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by Treon
(Arlington, TX, United States)


I got a poinsettia for Christmas, and it looks like it is dying. However, everyone I’ve asked about it has told me it’s just going through a drying period, and I should keep in a closed area until late spring. I don’t know whether to do what they’ve told me to or just give up on the whole thing. Can you help me?

Hi Treon,
Poinsettia are Euphorbia pulcherrima, which means beautiful.

The red parts are not actually a flower, they are known as ‘bracts’ which typically start to change color in relation to the light levels in their native Mexico.

In northern climates, they are artificially forced into ‘bloom’, specially timing them for an event, such as Christmas. I think this is what your suggestion above refers to – but that is not going to help now, it’s only for before they start to color up.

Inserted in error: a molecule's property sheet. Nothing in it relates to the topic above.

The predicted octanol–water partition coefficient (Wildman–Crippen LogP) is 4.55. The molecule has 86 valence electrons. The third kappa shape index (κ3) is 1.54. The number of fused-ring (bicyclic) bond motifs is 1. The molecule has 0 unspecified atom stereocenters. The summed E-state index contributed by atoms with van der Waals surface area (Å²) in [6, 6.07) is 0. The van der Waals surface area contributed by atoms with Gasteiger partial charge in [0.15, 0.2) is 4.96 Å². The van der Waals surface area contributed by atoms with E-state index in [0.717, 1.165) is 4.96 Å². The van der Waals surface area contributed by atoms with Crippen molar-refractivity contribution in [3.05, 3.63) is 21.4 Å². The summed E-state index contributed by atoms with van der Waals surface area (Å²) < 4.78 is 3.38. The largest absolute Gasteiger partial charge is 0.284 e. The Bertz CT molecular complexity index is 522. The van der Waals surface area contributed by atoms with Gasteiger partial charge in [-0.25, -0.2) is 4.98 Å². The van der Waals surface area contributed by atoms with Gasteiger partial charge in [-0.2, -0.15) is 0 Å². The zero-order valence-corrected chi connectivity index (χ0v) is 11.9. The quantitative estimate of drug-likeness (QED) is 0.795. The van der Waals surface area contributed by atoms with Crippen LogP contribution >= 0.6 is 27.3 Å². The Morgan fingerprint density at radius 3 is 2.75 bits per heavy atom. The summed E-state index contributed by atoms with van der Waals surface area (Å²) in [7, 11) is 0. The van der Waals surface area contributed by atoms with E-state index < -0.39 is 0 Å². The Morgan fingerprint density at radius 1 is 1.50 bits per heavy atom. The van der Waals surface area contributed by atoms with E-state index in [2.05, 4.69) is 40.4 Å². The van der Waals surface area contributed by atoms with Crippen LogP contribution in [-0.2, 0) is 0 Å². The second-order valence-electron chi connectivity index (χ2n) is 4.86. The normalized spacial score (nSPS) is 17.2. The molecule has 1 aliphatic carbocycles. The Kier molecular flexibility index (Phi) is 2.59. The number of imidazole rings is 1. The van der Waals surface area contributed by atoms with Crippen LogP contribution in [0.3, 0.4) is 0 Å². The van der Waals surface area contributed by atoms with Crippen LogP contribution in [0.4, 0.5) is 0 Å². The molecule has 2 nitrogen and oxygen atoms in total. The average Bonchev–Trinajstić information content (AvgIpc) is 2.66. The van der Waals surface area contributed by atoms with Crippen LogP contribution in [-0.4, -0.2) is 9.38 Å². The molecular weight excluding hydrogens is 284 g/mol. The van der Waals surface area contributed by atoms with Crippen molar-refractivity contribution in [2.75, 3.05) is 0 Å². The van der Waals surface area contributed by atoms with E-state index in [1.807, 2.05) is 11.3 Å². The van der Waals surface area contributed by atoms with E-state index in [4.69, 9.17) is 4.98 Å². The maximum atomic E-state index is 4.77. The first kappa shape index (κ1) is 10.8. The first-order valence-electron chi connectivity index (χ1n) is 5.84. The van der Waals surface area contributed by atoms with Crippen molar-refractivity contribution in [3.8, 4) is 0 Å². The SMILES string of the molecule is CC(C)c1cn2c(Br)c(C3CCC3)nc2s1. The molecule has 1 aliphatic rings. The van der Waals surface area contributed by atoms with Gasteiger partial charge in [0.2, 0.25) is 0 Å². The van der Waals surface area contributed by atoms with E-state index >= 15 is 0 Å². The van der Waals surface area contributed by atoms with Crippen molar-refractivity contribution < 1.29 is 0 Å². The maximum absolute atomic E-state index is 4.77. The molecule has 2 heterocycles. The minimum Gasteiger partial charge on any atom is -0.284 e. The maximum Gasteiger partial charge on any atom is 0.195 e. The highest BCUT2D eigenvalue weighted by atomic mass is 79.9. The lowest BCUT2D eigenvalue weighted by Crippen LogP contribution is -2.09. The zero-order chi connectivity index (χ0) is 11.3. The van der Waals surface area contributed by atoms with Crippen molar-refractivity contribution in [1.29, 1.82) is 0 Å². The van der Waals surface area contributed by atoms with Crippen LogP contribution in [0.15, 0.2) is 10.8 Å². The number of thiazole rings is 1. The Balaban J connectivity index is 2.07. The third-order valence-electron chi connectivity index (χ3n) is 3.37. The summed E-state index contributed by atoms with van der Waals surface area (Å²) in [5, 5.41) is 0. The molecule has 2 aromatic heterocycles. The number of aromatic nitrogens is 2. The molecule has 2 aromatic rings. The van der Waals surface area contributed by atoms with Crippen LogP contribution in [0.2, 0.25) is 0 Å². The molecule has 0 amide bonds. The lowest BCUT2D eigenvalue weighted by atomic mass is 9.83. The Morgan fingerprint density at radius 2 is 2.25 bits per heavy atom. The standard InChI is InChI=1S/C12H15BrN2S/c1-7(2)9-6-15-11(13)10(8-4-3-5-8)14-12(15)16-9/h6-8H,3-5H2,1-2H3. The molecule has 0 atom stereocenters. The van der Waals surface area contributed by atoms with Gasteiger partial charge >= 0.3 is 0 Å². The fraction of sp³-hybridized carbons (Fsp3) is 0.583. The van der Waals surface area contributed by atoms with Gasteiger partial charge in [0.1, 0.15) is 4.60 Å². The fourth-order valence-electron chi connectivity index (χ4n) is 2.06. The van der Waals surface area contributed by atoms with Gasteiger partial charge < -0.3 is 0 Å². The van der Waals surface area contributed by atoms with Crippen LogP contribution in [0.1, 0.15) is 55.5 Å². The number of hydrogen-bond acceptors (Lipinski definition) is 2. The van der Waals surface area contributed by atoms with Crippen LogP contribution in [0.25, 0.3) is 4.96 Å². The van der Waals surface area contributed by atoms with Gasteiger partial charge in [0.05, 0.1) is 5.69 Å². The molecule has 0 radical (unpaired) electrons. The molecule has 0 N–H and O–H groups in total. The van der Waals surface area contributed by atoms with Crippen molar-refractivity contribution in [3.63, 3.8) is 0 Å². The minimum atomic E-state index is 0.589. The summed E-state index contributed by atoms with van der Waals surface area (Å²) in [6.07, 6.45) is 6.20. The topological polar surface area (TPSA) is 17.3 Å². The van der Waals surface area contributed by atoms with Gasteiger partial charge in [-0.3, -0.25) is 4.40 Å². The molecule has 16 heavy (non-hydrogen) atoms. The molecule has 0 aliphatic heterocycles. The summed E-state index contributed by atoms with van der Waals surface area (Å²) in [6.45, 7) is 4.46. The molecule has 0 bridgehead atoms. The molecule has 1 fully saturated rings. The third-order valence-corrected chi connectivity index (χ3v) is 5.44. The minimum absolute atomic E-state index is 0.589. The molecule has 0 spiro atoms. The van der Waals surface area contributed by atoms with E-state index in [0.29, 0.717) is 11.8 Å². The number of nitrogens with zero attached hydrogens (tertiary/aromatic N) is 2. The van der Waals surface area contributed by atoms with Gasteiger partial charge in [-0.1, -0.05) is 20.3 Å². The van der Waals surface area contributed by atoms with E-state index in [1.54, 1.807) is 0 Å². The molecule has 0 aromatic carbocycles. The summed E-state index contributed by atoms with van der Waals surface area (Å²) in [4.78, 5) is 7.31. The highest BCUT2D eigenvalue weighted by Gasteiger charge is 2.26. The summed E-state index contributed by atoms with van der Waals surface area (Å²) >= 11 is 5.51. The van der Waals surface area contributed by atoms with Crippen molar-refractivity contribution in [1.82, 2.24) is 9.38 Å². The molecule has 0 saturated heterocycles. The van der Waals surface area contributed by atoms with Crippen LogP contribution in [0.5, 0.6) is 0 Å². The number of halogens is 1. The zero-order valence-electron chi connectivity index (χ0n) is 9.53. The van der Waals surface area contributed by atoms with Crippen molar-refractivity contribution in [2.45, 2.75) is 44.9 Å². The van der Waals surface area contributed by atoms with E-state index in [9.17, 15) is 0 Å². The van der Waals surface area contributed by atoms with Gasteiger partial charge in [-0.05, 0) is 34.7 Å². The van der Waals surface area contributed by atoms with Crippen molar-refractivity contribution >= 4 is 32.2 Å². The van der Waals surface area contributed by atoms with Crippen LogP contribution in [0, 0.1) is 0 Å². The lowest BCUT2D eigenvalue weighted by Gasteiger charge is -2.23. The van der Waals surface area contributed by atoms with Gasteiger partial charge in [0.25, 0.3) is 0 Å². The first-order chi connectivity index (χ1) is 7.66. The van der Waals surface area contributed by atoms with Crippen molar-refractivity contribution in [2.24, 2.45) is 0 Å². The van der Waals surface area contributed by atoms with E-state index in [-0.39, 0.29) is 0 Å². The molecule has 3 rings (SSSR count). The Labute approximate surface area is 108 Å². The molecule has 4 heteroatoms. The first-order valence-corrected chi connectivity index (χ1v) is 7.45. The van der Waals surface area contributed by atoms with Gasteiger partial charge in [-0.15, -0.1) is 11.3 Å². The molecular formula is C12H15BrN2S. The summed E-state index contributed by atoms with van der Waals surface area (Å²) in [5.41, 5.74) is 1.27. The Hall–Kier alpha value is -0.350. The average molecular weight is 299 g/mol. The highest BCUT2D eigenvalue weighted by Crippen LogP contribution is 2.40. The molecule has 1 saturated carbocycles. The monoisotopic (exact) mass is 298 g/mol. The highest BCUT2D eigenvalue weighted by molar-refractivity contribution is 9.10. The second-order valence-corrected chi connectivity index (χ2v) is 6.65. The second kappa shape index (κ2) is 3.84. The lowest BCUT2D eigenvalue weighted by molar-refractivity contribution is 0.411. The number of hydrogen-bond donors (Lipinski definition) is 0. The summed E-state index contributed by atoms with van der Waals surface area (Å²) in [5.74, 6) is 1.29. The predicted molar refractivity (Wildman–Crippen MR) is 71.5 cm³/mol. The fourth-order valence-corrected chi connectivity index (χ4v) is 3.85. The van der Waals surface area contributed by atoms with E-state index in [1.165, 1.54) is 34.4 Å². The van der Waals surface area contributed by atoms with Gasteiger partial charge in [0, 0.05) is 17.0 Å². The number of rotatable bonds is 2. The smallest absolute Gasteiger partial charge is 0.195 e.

As a plant that originates in a warm climate, the worst thing you can do is expose it to cold. That appears to be what has happened to your plant.

In transit, when they are shipped from their lovely warm greenhouse, sometimes in unpacking the truck to take the plants into the store where they will be sold they are exposed to cold temperatures. It doesn’t even need to be freezing, just much cooler than what they’re used to.

There are ways to keep your plant alive and try and re-bloom it next year, but it’s a long and involved process.

May I politely suggest that you put this one in the garbage and buy a new one? Also, please keep in mind that this genus has caustic sap, and could cause dermatitis, so use caution in handling.

Best of luck,